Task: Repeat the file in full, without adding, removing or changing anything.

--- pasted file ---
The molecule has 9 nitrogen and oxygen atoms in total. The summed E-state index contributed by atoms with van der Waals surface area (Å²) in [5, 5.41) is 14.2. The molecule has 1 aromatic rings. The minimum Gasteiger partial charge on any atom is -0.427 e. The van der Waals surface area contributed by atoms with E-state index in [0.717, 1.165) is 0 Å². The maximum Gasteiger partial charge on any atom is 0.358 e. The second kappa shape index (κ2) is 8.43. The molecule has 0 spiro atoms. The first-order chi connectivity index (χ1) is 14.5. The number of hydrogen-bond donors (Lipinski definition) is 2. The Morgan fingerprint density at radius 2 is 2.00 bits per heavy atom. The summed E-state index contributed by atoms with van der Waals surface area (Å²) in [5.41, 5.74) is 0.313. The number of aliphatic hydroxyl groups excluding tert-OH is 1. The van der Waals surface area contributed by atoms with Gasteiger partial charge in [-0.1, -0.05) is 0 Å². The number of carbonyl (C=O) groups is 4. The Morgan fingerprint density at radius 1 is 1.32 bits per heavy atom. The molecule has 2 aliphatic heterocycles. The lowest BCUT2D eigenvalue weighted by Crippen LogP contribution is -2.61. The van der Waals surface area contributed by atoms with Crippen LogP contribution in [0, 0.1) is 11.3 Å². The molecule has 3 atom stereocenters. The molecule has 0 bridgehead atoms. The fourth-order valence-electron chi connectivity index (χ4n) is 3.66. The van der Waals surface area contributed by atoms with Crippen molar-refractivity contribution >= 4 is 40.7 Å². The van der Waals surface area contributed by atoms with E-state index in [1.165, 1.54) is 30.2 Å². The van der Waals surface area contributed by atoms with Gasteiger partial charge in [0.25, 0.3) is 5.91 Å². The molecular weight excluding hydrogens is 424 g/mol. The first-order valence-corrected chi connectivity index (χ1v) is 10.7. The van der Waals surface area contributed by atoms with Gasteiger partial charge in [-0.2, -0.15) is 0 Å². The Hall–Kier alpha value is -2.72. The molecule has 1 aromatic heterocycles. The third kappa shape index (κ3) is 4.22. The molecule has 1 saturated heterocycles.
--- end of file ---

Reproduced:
The molecule has 9 nitrogen and oxygen atoms in total. The summed E-state index contributed by atoms with van der Waals surface area (Å²) in [5, 5.41) is 14.2. The molecule has 1 aromatic rings. The minimum Gasteiger partial charge on any atom is -0.427 e. The van der Waals surface area contributed by atoms with E-state index in [0.717, 1.165) is 0 Å². The maximum Gasteiger partial charge on any atom is 0.358 e. The second kappa shape index (κ2) is 8.43. The molecule has 0 spiro atoms. The first-order chi connectivity index (χ1) is 14.5. The number of hydrogen-bond donors (Lipinski definition) is 2. The Morgan fingerprint density at radius 2 is 2.00 bits per heavy atom. The summed E-state index contributed by atoms with van der Waals surface area (Å²) in [5.41, 5.74) is 0.313. The number of aliphatic hydroxyl groups excluding tert-OH is 1. The van der Waals surface area contributed by atoms with Gasteiger partial charge in [-0.1, -0.05) is 0 Å². The number of carbonyl (C=O) groups is 4. The Morgan fingerprint density at radius 1 is 1.32 bits per heavy atom. The molecule has 2 aliphatic heterocycles. The lowest BCUT2D eigenvalue weighted by Crippen LogP contribution is -2.61. The van der Waals surface area contributed by atoms with Crippen LogP contribution in [0, 0.1) is 11.3 Å². The molecule has 3 atom stereocenters. The molecule has 0 bridgehead atoms. The fourth-order valence-electron chi connectivity index (χ4n) is 3.66. The van der Waals surface area contributed by atoms with Crippen molar-refractivity contribution >= 4 is 40.7 Å². The van der Waals surface area contributed by atoms with E-state index in [1.165, 1.54) is 30.2 Å². The van der Waals surface area contributed by atoms with Gasteiger partial charge in [0.25, 0.3) is 5.91 Å². The molecular weight excluding hydrogens is 424 g/mol. The first-order valence-corrected chi connectivity index (χ1v) is 10.7. The van der Waals surface area contributed by atoms with Gasteiger partial charge in [-0.2, -0.15) is 0 Å². The Hall–Kier alpha value is -2.72. The molecule has 1 aromatic heterocycles. The third kappa shape index (κ3) is 4.22. The molecule has 1 saturated heterocycles.